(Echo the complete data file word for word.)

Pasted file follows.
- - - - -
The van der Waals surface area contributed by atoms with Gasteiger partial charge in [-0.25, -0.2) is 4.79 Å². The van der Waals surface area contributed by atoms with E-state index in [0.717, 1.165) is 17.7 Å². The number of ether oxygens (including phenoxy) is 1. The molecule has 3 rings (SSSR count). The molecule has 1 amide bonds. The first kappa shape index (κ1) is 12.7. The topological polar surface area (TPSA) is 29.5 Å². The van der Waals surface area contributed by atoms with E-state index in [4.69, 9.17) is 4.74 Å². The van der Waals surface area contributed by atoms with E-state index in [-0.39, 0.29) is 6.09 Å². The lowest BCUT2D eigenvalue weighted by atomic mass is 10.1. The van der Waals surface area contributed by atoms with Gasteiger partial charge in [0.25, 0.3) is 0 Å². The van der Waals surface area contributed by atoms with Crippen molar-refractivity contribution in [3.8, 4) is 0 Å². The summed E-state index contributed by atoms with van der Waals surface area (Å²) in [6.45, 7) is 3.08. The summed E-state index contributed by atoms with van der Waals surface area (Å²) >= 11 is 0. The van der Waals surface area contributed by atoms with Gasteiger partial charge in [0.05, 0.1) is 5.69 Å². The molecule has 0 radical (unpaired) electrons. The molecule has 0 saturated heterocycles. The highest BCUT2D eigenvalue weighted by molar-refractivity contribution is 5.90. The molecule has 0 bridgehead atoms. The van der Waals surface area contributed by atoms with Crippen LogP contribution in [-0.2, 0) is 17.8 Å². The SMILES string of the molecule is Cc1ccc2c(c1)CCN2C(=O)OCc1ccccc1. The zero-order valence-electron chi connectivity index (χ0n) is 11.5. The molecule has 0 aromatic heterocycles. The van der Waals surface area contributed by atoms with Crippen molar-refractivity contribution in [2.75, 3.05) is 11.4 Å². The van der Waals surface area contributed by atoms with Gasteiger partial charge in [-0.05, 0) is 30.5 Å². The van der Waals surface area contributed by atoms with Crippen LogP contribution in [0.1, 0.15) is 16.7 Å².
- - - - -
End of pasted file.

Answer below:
The van der Waals surface area contributed by atoms with Gasteiger partial charge in [-0.25, -0.2) is 4.79 Å². The van der Waals surface area contributed by atoms with E-state index in [0.717, 1.165) is 17.7 Å². The number of ether oxygens (including phenoxy) is 1. The molecule has 3 rings (SSSR count). The molecule has 1 amide bonds. The first kappa shape index (κ1) is 12.7. The topological polar surface area (TPSA) is 29.5 Å². The van der Waals surface area contributed by atoms with E-state index in [4.69, 9.17) is 4.74 Å². The van der Waals surface area contributed by atoms with E-state index in [-0.39, 0.29) is 6.09 Å². The lowest BCUT2D eigenvalue weighted by atomic mass is 10.1. The van der Waals surface area contributed by atoms with Gasteiger partial charge in [0.25, 0.3) is 0 Å². The van der Waals surface area contributed by atoms with Crippen molar-refractivity contribution in [3.8, 4) is 0 Å². The summed E-state index contributed by atoms with van der Waals surface area (Å²) in [6.45, 7) is 3.08. The summed E-state index contributed by atoms with van der Waals surface area (Å²) >= 11 is 0. The van der Waals surface area contributed by atoms with Gasteiger partial charge in [0.05, 0.1) is 5.69 Å². The molecule has 0 radical (unpaired) electrons. The molecule has 0 saturated heterocycles. The highest BCUT2D eigenvalue weighted by molar-refractivity contribution is 5.90. The molecule has 0 bridgehead atoms. The van der Waals surface area contributed by atoms with Crippen LogP contribution in [-0.2, 0) is 17.8 Å². The SMILES string of the molecule is Cc1ccc2c(c1)CCN2C(=O)OCc1ccccc1. The zero-order valence-electron chi connectivity index (χ0n) is 11.5. The molecule has 0 aromatic heterocycles. The van der Waals surface area contributed by atoms with Crippen molar-refractivity contribution in [2.75, 3.05) is 11.4 Å². The van der Waals surface area contributed by atoms with Gasteiger partial charge in [-0.05, 0) is 30.5 Å². The van der Waals surface area contributed by atoms with Crippen LogP contribution in [0.1, 0.15) is 16.7 Å².